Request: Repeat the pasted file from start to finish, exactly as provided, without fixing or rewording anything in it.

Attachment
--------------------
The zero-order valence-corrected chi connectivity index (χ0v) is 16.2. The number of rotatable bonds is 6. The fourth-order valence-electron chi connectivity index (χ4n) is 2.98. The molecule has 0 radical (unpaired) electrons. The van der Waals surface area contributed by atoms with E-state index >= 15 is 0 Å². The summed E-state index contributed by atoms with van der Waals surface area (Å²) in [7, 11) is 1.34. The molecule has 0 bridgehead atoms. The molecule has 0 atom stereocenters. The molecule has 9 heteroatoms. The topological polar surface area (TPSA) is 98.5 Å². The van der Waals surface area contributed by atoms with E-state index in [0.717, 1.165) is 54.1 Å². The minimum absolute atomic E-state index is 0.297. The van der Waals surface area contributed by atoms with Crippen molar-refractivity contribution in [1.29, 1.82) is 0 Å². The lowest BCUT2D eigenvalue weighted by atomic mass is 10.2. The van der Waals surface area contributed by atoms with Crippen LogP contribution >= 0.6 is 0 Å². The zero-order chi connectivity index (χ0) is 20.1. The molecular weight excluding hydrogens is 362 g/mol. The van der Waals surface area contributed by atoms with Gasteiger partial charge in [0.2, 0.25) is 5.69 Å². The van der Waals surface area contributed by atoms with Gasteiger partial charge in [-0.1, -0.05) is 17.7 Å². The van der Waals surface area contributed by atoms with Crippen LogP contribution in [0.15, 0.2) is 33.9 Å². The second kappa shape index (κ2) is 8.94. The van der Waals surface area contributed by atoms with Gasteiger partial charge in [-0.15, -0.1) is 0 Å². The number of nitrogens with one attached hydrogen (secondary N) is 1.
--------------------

The zero-order valence-corrected chi connectivity index (χ0v) is 16.2. The number of rotatable bonds is 6. The fourth-order valence-electron chi connectivity index (χ4n) is 2.98. The molecule has 0 radical (unpaired) electrons. The van der Waals surface area contributed by atoms with E-state index >= 15 is 0 Å². The summed E-state index contributed by atoms with van der Waals surface area (Å²) in [7, 11) is 1.34. The molecule has 0 bridgehead atoms. The molecule has 0 atom stereocenters. The molecule has 9 heteroatoms. The topological polar surface area (TPSA) is 98.5 Å². The van der Waals surface area contributed by atoms with E-state index in [0.717, 1.165) is 54.1 Å². The minimum absolute atomic E-state index is 0.297. The van der Waals surface area contributed by atoms with Crippen molar-refractivity contribution in [1.29, 1.82) is 0 Å². The lowest BCUT2D eigenvalue weighted by atomic mass is 10.2. The van der Waals surface area contributed by atoms with Crippen LogP contribution >= 0.6 is 0 Å². The zero-order chi connectivity index (χ0) is 20.1. The molecular weight excluding hydrogens is 362 g/mol. The van der Waals surface area contributed by atoms with Gasteiger partial charge in [0.2, 0.25) is 5.69 Å². The van der Waals surface area contributed by atoms with Gasteiger partial charge in [-0.1, -0.05) is 17.7 Å². The van der Waals surface area contributed by atoms with Crippen LogP contribution in [0.15, 0.2) is 33.9 Å². The second kappa shape index (κ2) is 8.94. The van der Waals surface area contributed by atoms with Gasteiger partial charge in [-0.15, -0.1) is 0 Å². The number of nitrogens with one attached hydrogen (secondary N) is 1.